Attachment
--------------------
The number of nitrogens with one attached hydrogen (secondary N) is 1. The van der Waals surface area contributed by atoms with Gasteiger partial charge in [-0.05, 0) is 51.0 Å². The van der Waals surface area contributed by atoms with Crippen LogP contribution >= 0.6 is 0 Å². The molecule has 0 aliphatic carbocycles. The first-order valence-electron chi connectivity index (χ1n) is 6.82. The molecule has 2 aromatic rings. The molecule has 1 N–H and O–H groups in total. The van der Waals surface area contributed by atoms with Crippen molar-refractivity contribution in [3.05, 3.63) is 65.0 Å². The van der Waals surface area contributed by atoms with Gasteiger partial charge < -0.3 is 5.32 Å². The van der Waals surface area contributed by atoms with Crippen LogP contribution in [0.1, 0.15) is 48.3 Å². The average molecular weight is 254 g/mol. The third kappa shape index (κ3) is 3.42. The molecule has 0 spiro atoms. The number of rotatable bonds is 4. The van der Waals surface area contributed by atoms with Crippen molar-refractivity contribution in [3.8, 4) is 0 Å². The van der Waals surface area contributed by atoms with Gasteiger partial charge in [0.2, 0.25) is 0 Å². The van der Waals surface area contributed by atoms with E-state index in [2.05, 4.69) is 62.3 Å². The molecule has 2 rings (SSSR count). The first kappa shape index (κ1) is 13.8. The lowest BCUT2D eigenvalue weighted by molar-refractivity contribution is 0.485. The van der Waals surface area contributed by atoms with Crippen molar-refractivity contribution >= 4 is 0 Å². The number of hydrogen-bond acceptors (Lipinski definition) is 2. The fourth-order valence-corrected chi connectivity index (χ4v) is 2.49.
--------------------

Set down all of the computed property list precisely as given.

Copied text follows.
The number of nitrogens with one attached hydrogen (secondary N) is 1. The van der Waals surface area contributed by atoms with Gasteiger partial charge in [-0.05, 0) is 51.0 Å². The van der Waals surface area contributed by atoms with Crippen LogP contribution >= 0.6 is 0 Å². The molecule has 0 aliphatic carbocycles. The first-order valence-electron chi connectivity index (χ1n) is 6.82. The molecule has 2 aromatic rings. The molecule has 1 N–H and O–H groups in total. The van der Waals surface area contributed by atoms with Crippen molar-refractivity contribution in [3.05, 3.63) is 65.0 Å². The van der Waals surface area contributed by atoms with Gasteiger partial charge < -0.3 is 5.32 Å². The van der Waals surface area contributed by atoms with Crippen LogP contribution in [0.1, 0.15) is 48.3 Å². The average molecular weight is 254 g/mol. The third kappa shape index (κ3) is 3.42. The molecule has 0 spiro atoms. The number of rotatable bonds is 4. The van der Waals surface area contributed by atoms with Crippen molar-refractivity contribution in [3.8, 4) is 0 Å². The van der Waals surface area contributed by atoms with Gasteiger partial charge in [0.2, 0.25) is 0 Å². The van der Waals surface area contributed by atoms with E-state index in [2.05, 4.69) is 62.3 Å². The molecule has 2 rings (SSSR count). The first kappa shape index (κ1) is 13.8. The lowest BCUT2D eigenvalue weighted by molar-refractivity contribution is 0.485. The van der Waals surface area contributed by atoms with Crippen molar-refractivity contribution >= 4 is 0 Å². The number of hydrogen-bond acceptors (Lipinski definition) is 2. The fourth-order valence-corrected chi connectivity index (χ4v) is 2.49.